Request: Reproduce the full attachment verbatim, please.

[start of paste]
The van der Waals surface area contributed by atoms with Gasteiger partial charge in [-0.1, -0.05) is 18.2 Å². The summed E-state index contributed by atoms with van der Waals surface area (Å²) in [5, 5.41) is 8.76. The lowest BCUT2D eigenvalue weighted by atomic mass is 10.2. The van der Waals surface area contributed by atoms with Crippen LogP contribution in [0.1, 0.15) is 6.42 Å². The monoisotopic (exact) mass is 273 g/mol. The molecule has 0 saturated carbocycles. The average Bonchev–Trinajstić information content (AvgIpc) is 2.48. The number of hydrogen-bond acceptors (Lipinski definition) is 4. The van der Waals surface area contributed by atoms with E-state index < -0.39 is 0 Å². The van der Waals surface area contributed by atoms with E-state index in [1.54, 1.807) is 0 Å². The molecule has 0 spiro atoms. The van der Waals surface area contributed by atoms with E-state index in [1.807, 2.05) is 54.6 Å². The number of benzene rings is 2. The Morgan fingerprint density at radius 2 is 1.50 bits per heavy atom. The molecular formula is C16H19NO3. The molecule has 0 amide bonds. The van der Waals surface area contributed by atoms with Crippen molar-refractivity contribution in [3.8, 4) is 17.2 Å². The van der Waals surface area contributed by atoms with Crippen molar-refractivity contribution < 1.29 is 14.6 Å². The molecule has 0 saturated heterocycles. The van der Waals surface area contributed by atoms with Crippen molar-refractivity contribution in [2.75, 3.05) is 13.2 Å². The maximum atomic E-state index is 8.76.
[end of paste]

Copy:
The van der Waals surface area contributed by atoms with Gasteiger partial charge in [-0.1, -0.05) is 18.2 Å². The summed E-state index contributed by atoms with van der Waals surface area (Å²) in [5, 5.41) is 8.76. The lowest BCUT2D eigenvalue weighted by atomic mass is 10.2. The van der Waals surface area contributed by atoms with Crippen LogP contribution in [0.1, 0.15) is 6.42 Å². The monoisotopic (exact) mass is 273 g/mol. The molecule has 0 saturated carbocycles. The average Bonchev–Trinajstić information content (AvgIpc) is 2.48. The number of hydrogen-bond acceptors (Lipinski definition) is 4. The van der Waals surface area contributed by atoms with E-state index < -0.39 is 0 Å². The van der Waals surface area contributed by atoms with E-state index in [1.54, 1.807) is 0 Å². The molecule has 0 spiro atoms. The van der Waals surface area contributed by atoms with E-state index in [1.807, 2.05) is 54.6 Å². The number of benzene rings is 2. The Morgan fingerprint density at radius 2 is 1.50 bits per heavy atom. The molecular formula is C16H19NO3. The molecule has 0 amide bonds. The van der Waals surface area contributed by atoms with Crippen molar-refractivity contribution in [3.8, 4) is 17.2 Å². The van der Waals surface area contributed by atoms with Crippen molar-refractivity contribution < 1.29 is 14.6 Å². The molecule has 0 saturated heterocycles. The van der Waals surface area contributed by atoms with Crippen molar-refractivity contribution in [2.75, 3.05) is 13.2 Å². The maximum atomic E-state index is 8.76.